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This phone-powered vision test can replace your eye doctor

There are dozens of inexpensive ways to buy glasses online today, but getting a new eyeglass prescription is as old-school as ever: Book an appointment with your eye doctor, spend more time than you expect in the waiting room and go through a full exam. Even if you’re lucky enough to book through Zocdoc, it’s still a long process. Smart Vision Labs hopes to make it easier to get a new glasses prescription with the SVOne Enterprise, a smartphone-powered self-guided vision test that’s launching in some New York City glasses stores today.

It may not have the catchiest name, but the SVOne Enterprise could be a huge boon for the vision impaired. It’s based on the same autorefraction technology as the company’s first product, the handheld SVOne Pro, which lets doctors perform eye exams just about anywhere. In a nutshell, the tech involves bouncing a laser off of your retina, which is then measured by the device. The new product adds a telemedicine element: After going through the vision test, the results are sent to a remote eye doctor who approves the final prescription. You can then download the prescription at any time and take it to the glasses retailer of your choice.

The SVOne Enterprise looks like an iPhone with a specialized eyepiece on top of a tripod. It’s more functional than attractive, the sort of thing an optical store can leave in a corner until it needs to test a customer. Since only a few stores can afford to have actual doctors on staff, most are left pointing customers elsewhere to get new prescriptions. Smart Vision Labs’ device allows stores to keep those customers in-house, so they’ll be more likely to buy a pair of glasses. The company chargers its partners $ 40 a test, but it’s up to the individual stores to determine pricing for shoppers.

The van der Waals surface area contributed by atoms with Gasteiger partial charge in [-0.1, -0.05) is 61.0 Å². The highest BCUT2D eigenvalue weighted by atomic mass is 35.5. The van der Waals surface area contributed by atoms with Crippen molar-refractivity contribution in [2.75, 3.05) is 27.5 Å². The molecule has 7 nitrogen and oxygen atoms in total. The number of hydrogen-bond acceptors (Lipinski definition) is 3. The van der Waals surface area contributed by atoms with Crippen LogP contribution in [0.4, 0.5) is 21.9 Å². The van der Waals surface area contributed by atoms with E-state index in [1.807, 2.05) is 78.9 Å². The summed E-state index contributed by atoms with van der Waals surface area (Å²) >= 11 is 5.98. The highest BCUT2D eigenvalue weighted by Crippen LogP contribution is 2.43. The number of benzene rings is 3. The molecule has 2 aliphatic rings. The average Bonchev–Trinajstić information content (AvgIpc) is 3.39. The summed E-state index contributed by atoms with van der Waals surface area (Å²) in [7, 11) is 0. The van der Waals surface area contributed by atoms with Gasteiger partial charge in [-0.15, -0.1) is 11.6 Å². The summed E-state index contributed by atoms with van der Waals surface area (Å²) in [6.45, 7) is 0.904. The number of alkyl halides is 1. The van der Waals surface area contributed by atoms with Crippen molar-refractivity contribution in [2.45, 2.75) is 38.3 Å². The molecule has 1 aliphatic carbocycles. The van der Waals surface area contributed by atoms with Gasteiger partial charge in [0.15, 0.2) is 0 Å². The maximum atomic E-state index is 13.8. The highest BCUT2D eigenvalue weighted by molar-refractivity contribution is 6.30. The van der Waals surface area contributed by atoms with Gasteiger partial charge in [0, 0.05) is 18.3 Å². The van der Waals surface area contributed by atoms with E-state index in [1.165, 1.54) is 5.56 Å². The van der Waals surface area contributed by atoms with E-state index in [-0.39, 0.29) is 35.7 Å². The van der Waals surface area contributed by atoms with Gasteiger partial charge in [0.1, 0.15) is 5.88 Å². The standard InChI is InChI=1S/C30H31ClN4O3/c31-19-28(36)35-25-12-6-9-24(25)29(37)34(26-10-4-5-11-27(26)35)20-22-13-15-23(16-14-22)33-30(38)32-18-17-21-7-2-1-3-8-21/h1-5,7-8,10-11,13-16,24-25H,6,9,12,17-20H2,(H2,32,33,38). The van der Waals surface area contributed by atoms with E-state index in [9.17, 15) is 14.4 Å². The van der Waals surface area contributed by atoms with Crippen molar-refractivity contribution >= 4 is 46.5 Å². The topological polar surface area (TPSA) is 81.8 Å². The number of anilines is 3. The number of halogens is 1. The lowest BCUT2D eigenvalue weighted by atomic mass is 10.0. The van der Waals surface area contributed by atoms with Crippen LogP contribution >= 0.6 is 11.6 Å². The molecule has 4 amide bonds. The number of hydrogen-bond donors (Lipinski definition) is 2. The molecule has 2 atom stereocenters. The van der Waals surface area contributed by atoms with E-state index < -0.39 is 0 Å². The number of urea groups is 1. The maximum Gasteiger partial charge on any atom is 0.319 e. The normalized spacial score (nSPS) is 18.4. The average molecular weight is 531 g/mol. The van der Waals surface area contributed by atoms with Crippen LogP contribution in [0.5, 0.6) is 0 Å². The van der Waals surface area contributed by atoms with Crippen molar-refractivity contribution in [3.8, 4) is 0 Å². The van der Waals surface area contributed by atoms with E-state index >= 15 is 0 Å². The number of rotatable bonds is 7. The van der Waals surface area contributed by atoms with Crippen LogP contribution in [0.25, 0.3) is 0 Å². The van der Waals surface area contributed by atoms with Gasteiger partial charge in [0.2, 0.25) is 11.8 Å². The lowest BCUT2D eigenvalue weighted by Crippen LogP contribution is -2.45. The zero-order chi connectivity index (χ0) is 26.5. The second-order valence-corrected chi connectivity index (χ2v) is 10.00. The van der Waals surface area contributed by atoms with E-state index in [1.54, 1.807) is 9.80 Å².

Founder Yaopeng Zhou says he was inspired to create the SVOne Enterprise after realizing there are almost 200 million people in America who need glasses, but only 106 million eye exams take place every year. He also points out there’s only one eye doctor for every 5,000 people in the US. There’s a definite need for a faster way to perform vision tests.

To be clear, the SVOne Enterprise isn’t a completely self-service product. You’ll still need a bit of help to step through the exam, though it’s still far less involved than going to the doctor. To start, I answered a few questions on the SVOne Enterprise’s iPhone screen about my age and pre-existing eye conditions. If I had any major eye problems, the app would direct me to take a full exam from a doctor.

After that, Yaopeng had me read from a fairly standard vision chart on the SVOne Enterprise’s iPhone screen using my glasses. I then placed my right eye in the device’s eyepiece and stared at a red laser as it took three photos. I repeated the same process with my left eye, but it took a few tries and a move to a darkened room for it to make a successful measurement. (Yaopeng noted that my pupils were smaller than most, so we had to dilate them a bit by moving to a dark environment.)

A day after the exam, I received a link to an official prescription from one of the company’s contracted doctors. Surprisingly, they didn’t make any changes to my current prescription, which is hopefully a sign that my terrible vision is stabilizing a bit. I can now take that prescription to an online eyeglass outfit like Warby Parker, or a local store in my neighborhood, to get a new pair of frames. (If you’ve only ever gotten new glasses directly from your doctor, it’s definitely worth exploring the wealth of new options out there.)

Smart Vision Labs isn’t the first company to pursue phone-powered eye exams. Blink claimed it would send someone to your home for an exam (it hasn’t launched yet). And Peek has been trying to bring vision tests to the developing world for years. But the SVOne Enterprise is the first product I’ve seen that delivers a valid prescription just as accurate as my current one.

Looking ahead, Yaopeng says the company is attempting to bring the SVOne Enterprise to more markets in the US. Smart Vision Labs’ handheld product is already available in 23 countries. Though it’s only sold around 500 units of that device, they’ve already completed more than 40,000 refraction eye tests over the past few years.